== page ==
Where Is Your Mind Stayed?

Anxiety, fear, even depression are common issues among modern people. One might think that with the rise of technology, the prevalence of medications, and the ubiquity of mental health language, we would be a people who are the happiest and healthiest ever. But, in truth, we as a society are as frightened and miserable as any generation before us.

The reasons for this are many. Modern psychologists have a faulty understanding of humanity. They miss the significance of what it means to be created by God or to sin against that God. They also miss the comforting concept of the presence of God, the Holy Spirit, or the promise of eternity. And so the psychological community continues to try to work people through exercises and medications to be able to limp into the future.

But the word of God is clear that there is something else that brings peace to the mind of a child of God. And it is not a modern, atheistic, psychological technique.

Isaiah 26:3

You keep him in perfect peace
whose mind is stayed on you,
because he trusts in you.

Who is in peace? The one kept by God is at peace. Why is she at peace? Her mind is stayed on the Lord. Why is he stayed on the Lord? He trusts in the Lord.

Friends, when our souls are not at peace, our first test needs to be one of where our minds are stayed. Where do you let your mind go? Where do you let your thoughts rest? Is your mind centered on the truth of the Lord and his promise of eternity? Or is your mind centered on the things you fear might come, the things you are afraid could happen?

Many people have told us not to borrow trouble from the future. Jesus himself warned us at the end of Matthew 6 that to worry about the future is a gentile activity. But those who truly consider the Lord and truly believe, they find their minds comforted and their hearts at peace.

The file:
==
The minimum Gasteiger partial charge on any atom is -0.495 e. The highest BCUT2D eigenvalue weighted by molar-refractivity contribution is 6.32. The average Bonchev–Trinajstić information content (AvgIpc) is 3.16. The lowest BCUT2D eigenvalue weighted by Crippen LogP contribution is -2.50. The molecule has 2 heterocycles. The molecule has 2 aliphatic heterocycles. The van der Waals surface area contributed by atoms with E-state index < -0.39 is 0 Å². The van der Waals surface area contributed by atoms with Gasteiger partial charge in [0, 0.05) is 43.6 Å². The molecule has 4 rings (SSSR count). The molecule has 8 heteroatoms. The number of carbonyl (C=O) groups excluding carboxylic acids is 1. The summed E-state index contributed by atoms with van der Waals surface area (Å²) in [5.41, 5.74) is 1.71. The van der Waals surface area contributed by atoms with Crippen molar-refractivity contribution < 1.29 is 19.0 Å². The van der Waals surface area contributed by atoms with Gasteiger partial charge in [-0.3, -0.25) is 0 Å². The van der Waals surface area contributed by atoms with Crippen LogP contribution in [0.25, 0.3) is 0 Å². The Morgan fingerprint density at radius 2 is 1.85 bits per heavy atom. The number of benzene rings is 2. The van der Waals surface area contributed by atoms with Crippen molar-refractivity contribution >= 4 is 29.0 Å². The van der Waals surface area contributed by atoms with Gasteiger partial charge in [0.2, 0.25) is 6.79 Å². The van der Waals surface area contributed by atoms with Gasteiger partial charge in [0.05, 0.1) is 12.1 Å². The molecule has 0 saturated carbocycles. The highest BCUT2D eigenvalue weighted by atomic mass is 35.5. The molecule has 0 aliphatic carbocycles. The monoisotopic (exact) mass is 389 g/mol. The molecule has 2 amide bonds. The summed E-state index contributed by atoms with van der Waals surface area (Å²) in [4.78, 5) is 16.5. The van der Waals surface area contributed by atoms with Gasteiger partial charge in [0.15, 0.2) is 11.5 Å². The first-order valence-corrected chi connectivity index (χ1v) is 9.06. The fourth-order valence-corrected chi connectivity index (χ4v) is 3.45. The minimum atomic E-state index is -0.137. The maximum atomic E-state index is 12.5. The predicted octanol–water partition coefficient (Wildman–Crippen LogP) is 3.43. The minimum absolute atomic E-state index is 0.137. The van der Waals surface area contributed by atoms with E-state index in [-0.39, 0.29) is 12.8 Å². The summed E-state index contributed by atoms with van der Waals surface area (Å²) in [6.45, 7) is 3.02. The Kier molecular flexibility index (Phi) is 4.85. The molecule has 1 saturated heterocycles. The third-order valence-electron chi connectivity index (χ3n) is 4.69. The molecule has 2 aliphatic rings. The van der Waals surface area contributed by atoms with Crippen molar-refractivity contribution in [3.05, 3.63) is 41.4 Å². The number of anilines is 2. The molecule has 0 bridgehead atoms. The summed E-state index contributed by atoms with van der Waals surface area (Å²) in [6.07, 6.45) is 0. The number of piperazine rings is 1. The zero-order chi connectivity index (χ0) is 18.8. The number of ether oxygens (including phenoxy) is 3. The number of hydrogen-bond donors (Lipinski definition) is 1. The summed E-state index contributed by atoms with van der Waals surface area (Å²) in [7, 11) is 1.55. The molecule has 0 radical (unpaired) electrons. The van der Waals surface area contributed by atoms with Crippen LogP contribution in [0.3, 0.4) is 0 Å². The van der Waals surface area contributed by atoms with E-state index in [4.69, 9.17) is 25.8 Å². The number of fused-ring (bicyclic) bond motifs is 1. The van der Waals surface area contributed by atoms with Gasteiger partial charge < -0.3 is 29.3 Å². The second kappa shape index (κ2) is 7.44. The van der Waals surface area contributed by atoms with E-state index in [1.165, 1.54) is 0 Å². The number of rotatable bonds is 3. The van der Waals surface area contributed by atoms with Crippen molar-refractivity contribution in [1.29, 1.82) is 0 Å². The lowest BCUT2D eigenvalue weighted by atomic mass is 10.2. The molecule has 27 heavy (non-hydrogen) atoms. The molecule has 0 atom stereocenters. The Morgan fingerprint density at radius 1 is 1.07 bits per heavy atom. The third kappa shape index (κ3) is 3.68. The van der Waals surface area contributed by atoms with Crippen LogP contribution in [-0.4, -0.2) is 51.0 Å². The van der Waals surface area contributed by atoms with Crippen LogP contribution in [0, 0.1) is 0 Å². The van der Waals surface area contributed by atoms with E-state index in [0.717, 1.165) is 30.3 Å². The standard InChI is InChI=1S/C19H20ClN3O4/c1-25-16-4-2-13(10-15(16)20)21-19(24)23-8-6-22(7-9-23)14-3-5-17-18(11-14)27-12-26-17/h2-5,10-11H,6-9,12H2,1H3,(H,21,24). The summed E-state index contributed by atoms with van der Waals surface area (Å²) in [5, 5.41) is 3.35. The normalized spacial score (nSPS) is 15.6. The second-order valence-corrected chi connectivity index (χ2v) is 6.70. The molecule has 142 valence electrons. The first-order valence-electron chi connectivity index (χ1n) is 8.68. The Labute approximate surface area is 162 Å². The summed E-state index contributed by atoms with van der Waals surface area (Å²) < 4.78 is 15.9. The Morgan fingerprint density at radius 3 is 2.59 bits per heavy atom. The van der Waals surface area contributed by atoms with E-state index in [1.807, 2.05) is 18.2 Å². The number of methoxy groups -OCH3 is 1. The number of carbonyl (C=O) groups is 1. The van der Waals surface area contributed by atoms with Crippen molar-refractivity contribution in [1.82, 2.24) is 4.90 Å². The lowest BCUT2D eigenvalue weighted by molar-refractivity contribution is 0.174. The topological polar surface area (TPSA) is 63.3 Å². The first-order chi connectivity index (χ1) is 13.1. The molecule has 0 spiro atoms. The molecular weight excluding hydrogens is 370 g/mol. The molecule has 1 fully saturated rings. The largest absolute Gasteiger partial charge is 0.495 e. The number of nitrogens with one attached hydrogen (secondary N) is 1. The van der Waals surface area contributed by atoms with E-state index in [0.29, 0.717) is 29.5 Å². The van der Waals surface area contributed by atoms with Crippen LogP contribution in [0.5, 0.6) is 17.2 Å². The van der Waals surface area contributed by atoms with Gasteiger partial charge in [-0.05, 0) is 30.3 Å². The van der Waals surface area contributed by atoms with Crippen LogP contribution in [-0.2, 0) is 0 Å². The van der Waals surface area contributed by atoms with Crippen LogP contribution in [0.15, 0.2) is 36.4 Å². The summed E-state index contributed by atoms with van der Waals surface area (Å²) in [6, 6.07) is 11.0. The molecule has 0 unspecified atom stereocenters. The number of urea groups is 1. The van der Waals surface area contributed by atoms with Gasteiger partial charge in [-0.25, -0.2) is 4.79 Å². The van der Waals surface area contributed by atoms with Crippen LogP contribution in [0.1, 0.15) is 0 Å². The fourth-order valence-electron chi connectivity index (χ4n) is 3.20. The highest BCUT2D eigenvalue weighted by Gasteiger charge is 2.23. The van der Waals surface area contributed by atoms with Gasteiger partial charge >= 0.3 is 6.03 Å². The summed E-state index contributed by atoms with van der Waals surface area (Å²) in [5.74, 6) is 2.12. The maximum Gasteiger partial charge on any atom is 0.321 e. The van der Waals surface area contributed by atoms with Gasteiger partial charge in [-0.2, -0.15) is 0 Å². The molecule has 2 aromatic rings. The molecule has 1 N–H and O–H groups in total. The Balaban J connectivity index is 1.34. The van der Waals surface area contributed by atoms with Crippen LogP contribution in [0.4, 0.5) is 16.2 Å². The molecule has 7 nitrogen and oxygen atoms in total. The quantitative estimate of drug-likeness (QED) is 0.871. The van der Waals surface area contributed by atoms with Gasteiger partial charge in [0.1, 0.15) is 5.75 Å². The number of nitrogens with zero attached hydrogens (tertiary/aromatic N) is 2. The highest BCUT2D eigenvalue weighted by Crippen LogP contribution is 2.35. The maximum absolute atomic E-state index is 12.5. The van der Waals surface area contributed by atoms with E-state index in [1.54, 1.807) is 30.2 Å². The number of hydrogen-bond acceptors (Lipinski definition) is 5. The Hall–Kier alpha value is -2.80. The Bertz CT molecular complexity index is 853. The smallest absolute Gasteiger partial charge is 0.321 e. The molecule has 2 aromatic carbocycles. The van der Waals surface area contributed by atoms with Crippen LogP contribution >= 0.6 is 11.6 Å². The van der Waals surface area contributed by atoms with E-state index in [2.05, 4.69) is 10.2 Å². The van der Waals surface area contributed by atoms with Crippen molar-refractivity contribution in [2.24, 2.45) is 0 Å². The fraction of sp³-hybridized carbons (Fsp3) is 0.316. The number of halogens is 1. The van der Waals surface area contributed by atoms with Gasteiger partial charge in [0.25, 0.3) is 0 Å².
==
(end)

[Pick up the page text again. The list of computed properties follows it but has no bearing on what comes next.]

Have your minds stayed on the Lord. Make the truth of God the center of your thoughts, and do not let your thoughts move away from that truth. This is where the rubber hits the road in dealing with anxiety. Is the Lord we claim to serve real? Is he capable? Is he good? Are his promises true? Do we understand that any earthly outcome is tolerable in the light of eternity? Do we understand that God will do perfect justice in his time? Do we understand that our light and momentary affliction builds up for us an eternal weight of glory to come (cf. 2 Cor 4:16-18)?

How do you keep your mind stayed on the Lord? There are lots of answers to that. But let’s simply suggest a few:

  1. Regularly spend time in the word of God so that your mind will be stayed on the Lord.
  2. Pray.
  3. Talk about the things of God with mature Christians who will direct your mind toward the Lord.
  4. Encourage younger believers to focus their lives on the glory of God, and this will focus you as well.
  5. Attend worship service and take part in the glorious opportunities we have to hear the word preached, to pray, to sing, to participate in Lord’s supper, and to encourage other believers.
  6. Cut out of your life worthless things that trap your mind in worldliness and fear.
  7. Intentionally force yourself to think eternal thoughts, thoughts of heaven and the return of Christ (cf. Col 3:1-4).